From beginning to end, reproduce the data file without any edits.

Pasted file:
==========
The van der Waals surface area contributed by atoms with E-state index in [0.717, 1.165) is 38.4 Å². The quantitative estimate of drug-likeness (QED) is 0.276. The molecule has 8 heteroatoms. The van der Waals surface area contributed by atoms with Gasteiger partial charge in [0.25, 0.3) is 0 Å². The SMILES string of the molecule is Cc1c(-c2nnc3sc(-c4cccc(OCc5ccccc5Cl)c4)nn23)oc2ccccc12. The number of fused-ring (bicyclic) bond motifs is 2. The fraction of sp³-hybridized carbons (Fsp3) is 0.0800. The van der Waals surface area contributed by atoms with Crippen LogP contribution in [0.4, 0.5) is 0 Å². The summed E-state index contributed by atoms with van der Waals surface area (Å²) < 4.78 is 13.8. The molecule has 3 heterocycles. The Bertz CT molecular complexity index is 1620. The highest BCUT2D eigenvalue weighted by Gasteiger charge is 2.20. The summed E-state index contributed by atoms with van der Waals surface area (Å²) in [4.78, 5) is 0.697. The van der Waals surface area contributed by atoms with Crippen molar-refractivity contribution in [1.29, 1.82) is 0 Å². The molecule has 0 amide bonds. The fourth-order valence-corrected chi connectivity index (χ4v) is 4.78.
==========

The van der Waals surface area contributed by atoms with E-state index in [0.717, 1.165) is 38.4 Å². The quantitative estimate of drug-likeness (QED) is 0.276. The molecule has 8 heteroatoms. The van der Waals surface area contributed by atoms with Gasteiger partial charge in [0.25, 0.3) is 0 Å². The SMILES string of the molecule is Cc1c(-c2nnc3sc(-c4cccc(OCc5ccccc5Cl)c4)nn23)oc2ccccc12. The number of fused-ring (bicyclic) bond motifs is 2. The fraction of sp³-hybridized carbons (Fsp3) is 0.0800. The van der Waals surface area contributed by atoms with Crippen LogP contribution in [0.4, 0.5) is 0 Å². The summed E-state index contributed by atoms with van der Waals surface area (Å²) < 4.78 is 13.8. The molecule has 3 heterocycles. The Bertz CT molecular complexity index is 1620. The highest BCUT2D eigenvalue weighted by Gasteiger charge is 2.20. The summed E-state index contributed by atoms with van der Waals surface area (Å²) in [4.78, 5) is 0.697. The van der Waals surface area contributed by atoms with Crippen molar-refractivity contribution in [1.29, 1.82) is 0 Å². The molecule has 0 amide bonds. The fourth-order valence-corrected chi connectivity index (χ4v) is 4.78.